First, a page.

The solutions presented in this blog post can be categorized into two groups: Standalone solutions that provide their own virtual machine (VM), and container-based solutions that run on a container engine. You may wonder why a VM is necessary in this context. The reason lies in the foundation of container technology, which relies on Linux kernel features. Therefore, to run containers, including containers on Kubernetes, a Linux environment is essential. As a result, on non-Linux systems, a VM is employed to create the required Linux environment and enable container execution.
Each solution underwent comprehensive testing with the goal to assess its ability to deliver a local Kubernetes cluster with a feature set comparable to that of cloud providers. This involved evaluating the presence of a user-friendly dashboard for visualizing deployed resources, the availability of a metrics server for testing horizontal pod autoscalers, and the inclusion of a Kubernetes version selector. Emphasis was also placed on evaluating the ease-of-use and startup performance of each solution, as these factors greatly influence the overall experience and efficiency of running Kubernetes locally. The benchmark procedure and results are presented in a dedicated section.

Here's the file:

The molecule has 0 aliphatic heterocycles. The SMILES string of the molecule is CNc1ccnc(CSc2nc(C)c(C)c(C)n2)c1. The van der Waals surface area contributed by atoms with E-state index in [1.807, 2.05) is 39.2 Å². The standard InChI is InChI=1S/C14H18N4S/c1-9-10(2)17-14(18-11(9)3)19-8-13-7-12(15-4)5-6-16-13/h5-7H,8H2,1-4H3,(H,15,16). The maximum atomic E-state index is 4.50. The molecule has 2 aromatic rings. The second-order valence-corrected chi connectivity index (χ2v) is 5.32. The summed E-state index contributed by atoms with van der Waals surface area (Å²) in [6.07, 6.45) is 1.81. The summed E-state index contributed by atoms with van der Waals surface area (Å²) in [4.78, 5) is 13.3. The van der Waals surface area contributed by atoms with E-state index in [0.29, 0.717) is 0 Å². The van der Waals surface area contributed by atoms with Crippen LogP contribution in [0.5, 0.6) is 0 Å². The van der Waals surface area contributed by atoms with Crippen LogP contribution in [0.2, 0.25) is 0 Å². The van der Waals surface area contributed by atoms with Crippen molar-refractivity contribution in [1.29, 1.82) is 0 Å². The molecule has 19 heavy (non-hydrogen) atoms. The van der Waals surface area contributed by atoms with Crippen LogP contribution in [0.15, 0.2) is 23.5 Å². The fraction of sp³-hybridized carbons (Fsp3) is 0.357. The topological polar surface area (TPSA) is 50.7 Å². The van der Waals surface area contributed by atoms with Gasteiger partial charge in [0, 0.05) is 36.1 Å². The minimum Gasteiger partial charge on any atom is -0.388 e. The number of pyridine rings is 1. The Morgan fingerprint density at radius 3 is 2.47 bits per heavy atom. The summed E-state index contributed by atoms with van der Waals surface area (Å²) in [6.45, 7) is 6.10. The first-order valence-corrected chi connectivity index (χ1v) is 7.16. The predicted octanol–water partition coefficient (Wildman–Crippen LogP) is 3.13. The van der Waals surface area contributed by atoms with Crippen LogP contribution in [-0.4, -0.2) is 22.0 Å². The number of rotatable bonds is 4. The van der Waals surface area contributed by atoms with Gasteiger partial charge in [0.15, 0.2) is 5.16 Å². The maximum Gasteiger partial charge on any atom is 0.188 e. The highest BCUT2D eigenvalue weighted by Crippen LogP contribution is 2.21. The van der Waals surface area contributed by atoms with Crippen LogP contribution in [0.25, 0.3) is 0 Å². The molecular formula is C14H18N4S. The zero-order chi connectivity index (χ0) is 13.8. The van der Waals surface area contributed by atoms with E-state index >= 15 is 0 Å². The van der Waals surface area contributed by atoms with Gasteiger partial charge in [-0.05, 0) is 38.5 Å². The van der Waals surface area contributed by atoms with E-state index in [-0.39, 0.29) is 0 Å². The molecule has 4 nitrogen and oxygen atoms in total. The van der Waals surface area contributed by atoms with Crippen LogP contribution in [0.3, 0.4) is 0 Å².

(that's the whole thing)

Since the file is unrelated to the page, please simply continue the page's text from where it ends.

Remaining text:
Docker Desktop (Recommendation for local development):
Docker Desktop is a beginner-friendly Desktop app with a rock-solid user experience. In fact, it is so easy to use that many users won’t even notice that it has the above-mentioned VM under the hood. Kubernetes can be enabled via just one click in the settings. What’s particularly handy is that images built with the Docker CLI can be immediately executed in Kubernetes. While Docker Desktop excels in many aspects, it does have a few limitations. Its proprietary license model may be a drawback for some users, and it lacks certain features such as a built-in metrics server, Kubernetes dashboard, and the ability to select the Kubernetes version. Nonetheless, its maturity and extensive track record since 2016 contribute to its overall strength as a reliable solution for local Kubernetes clusters.
Rancher Desktop (Recommendation for local development):
Rancher Desktop is a free and open source alternative to Docker Desktop, offering a seamless experience for beginners while placing a stronger emphasis on Kubernetes. It supports the use of the Docker CLI as well and thus matches the user experience of Docker Desktop. Additionally, Rancher Desktop stands out by offering a built-in Kubernetes dashboard, a Kubernetes version selector, and a built-in metrics server. Its user interface is nearly as polished and intuitive as Docker Desktop’s, making it a solid and enjoyable choice for local Kubernetes clusters.